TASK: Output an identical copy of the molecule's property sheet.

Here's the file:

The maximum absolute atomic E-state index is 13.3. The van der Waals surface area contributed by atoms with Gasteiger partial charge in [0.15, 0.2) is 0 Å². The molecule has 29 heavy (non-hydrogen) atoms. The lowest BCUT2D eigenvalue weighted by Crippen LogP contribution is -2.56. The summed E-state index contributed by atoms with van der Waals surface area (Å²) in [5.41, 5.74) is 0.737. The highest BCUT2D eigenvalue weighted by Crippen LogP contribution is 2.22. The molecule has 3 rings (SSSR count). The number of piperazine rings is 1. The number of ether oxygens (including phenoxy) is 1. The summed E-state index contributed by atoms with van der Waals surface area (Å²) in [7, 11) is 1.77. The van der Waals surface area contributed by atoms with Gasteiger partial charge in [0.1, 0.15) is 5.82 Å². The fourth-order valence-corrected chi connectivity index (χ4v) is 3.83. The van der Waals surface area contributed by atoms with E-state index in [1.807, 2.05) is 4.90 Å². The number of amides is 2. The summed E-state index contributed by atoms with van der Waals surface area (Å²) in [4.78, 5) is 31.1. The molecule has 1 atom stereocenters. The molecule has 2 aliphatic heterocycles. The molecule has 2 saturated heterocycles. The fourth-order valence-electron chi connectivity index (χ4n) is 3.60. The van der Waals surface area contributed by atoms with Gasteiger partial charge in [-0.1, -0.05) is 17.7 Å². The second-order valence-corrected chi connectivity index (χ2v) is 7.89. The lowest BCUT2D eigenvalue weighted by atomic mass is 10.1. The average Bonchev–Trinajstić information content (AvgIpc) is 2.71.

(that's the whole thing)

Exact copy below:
The maximum absolute atomic E-state index is 13.3. The van der Waals surface area contributed by atoms with Gasteiger partial charge in [0.15, 0.2) is 0 Å². The molecule has 29 heavy (non-hydrogen) atoms. The lowest BCUT2D eigenvalue weighted by Crippen LogP contribution is -2.56. The summed E-state index contributed by atoms with van der Waals surface area (Å²) in [5.41, 5.74) is 0.737. The highest BCUT2D eigenvalue weighted by Crippen LogP contribution is 2.22. The molecule has 3 rings (SSSR count). The number of piperazine rings is 1. The number of ether oxygens (including phenoxy) is 1. The summed E-state index contributed by atoms with van der Waals surface area (Å²) in [7, 11) is 1.77. The van der Waals surface area contributed by atoms with Gasteiger partial charge in [0.1, 0.15) is 5.82 Å². The fourth-order valence-corrected chi connectivity index (χ4v) is 3.83. The van der Waals surface area contributed by atoms with E-state index in [1.807, 2.05) is 4.90 Å². The number of amides is 2. The summed E-state index contributed by atoms with van der Waals surface area (Å²) in [4.78, 5) is 31.1. The molecule has 1 atom stereocenters. The molecule has 2 aliphatic heterocycles. The molecule has 2 saturated heterocycles. The fourth-order valence-electron chi connectivity index (χ4n) is 3.60. The van der Waals surface area contributed by atoms with Gasteiger partial charge in [-0.1, -0.05) is 17.7 Å². The second-order valence-corrected chi connectivity index (χ2v) is 7.89. The lowest BCUT2D eigenvalue weighted by atomic mass is 10.1. The average Bonchev–Trinajstić information content (AvgIpc) is 2.71.